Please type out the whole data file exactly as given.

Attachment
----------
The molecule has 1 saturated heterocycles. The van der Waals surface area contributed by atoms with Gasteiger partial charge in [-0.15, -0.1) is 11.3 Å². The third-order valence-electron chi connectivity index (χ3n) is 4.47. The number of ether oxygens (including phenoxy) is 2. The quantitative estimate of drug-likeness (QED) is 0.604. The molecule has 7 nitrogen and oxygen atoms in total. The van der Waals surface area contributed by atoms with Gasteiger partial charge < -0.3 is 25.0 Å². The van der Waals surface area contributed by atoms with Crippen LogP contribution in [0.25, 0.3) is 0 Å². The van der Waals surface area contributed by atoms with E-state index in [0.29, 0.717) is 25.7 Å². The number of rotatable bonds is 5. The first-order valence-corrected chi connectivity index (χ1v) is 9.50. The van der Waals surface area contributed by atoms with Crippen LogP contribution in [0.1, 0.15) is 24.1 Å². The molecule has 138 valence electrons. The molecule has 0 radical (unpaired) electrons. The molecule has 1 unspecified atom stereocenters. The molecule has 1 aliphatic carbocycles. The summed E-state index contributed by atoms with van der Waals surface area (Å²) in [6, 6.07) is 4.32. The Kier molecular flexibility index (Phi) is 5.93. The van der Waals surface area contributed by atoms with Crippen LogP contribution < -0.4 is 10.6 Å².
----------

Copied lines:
The molecule has 1 saturated heterocycles. The van der Waals surface area contributed by atoms with Gasteiger partial charge in [-0.15, -0.1) is 11.3 Å². The third-order valence-electron chi connectivity index (χ3n) is 4.47. The number of ether oxygens (including phenoxy) is 2. The quantitative estimate of drug-likeness (QED) is 0.604. The molecule has 7 nitrogen and oxygen atoms in total. The van der Waals surface area contributed by atoms with Gasteiger partial charge < -0.3 is 25.0 Å². The van der Waals surface area contributed by atoms with Crippen LogP contribution in [0.25, 0.3) is 0 Å². The van der Waals surface area contributed by atoms with E-state index in [0.29, 0.717) is 25.7 Å². The number of rotatable bonds is 5. The first-order valence-corrected chi connectivity index (χ1v) is 9.50. The van der Waals surface area contributed by atoms with Crippen LogP contribution in [0.1, 0.15) is 24.1 Å². The molecule has 138 valence electrons. The molecule has 0 radical (unpaired) electrons. The molecule has 1 unspecified atom stereocenters. The molecule has 1 aliphatic carbocycles. The summed E-state index contributed by atoms with van der Waals surface area (Å²) in [6, 6.07) is 4.32. The Kier molecular flexibility index (Phi) is 5.93. The van der Waals surface area contributed by atoms with Crippen LogP contribution < -0.4 is 10.6 Å².